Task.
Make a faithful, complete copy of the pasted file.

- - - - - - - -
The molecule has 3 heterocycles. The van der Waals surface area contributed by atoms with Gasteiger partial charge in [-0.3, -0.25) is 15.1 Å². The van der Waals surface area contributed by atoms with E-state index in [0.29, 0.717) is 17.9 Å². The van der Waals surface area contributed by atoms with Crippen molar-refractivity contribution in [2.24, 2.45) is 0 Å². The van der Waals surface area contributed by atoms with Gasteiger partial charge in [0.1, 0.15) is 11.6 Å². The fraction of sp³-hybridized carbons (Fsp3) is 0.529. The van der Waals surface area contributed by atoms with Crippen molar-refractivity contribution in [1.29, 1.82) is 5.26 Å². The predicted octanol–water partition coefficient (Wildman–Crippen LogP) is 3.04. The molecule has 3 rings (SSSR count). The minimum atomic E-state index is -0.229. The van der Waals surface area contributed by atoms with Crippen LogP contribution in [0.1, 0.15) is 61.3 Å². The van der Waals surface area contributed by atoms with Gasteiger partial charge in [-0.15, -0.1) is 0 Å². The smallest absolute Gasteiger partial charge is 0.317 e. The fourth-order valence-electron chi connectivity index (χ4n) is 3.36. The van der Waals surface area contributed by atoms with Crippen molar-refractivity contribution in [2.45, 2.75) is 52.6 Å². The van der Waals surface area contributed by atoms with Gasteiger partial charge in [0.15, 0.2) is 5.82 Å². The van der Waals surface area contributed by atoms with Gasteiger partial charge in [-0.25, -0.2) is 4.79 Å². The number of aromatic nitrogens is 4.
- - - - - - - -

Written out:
The molecule has 3 heterocycles. The van der Waals surface area contributed by atoms with Gasteiger partial charge in [-0.3, -0.25) is 15.1 Å². The van der Waals surface area contributed by atoms with E-state index in [0.29, 0.717) is 17.9 Å². The van der Waals surface area contributed by atoms with Crippen molar-refractivity contribution in [2.24, 2.45) is 0 Å². The van der Waals surface area contributed by atoms with Gasteiger partial charge in [0.1, 0.15) is 11.6 Å². The fraction of sp³-hybridized carbons (Fsp3) is 0.529. The van der Waals surface area contributed by atoms with Crippen molar-refractivity contribution in [1.29, 1.82) is 5.26 Å². The predicted octanol–water partition coefficient (Wildman–Crippen LogP) is 3.04. The molecule has 3 rings (SSSR count). The minimum atomic E-state index is -0.229. The van der Waals surface area contributed by atoms with Crippen LogP contribution in [0.1, 0.15) is 61.3 Å². The van der Waals surface area contributed by atoms with Gasteiger partial charge in [-0.15, -0.1) is 0 Å². The smallest absolute Gasteiger partial charge is 0.317 e. The fourth-order valence-electron chi connectivity index (χ4n) is 3.36. The van der Waals surface area contributed by atoms with Crippen molar-refractivity contribution in [2.45, 2.75) is 52.6 Å². The van der Waals surface area contributed by atoms with Gasteiger partial charge in [0.15, 0.2) is 5.82 Å². The van der Waals surface area contributed by atoms with Gasteiger partial charge in [-0.25, -0.2) is 4.79 Å². The number of aromatic nitrogens is 4.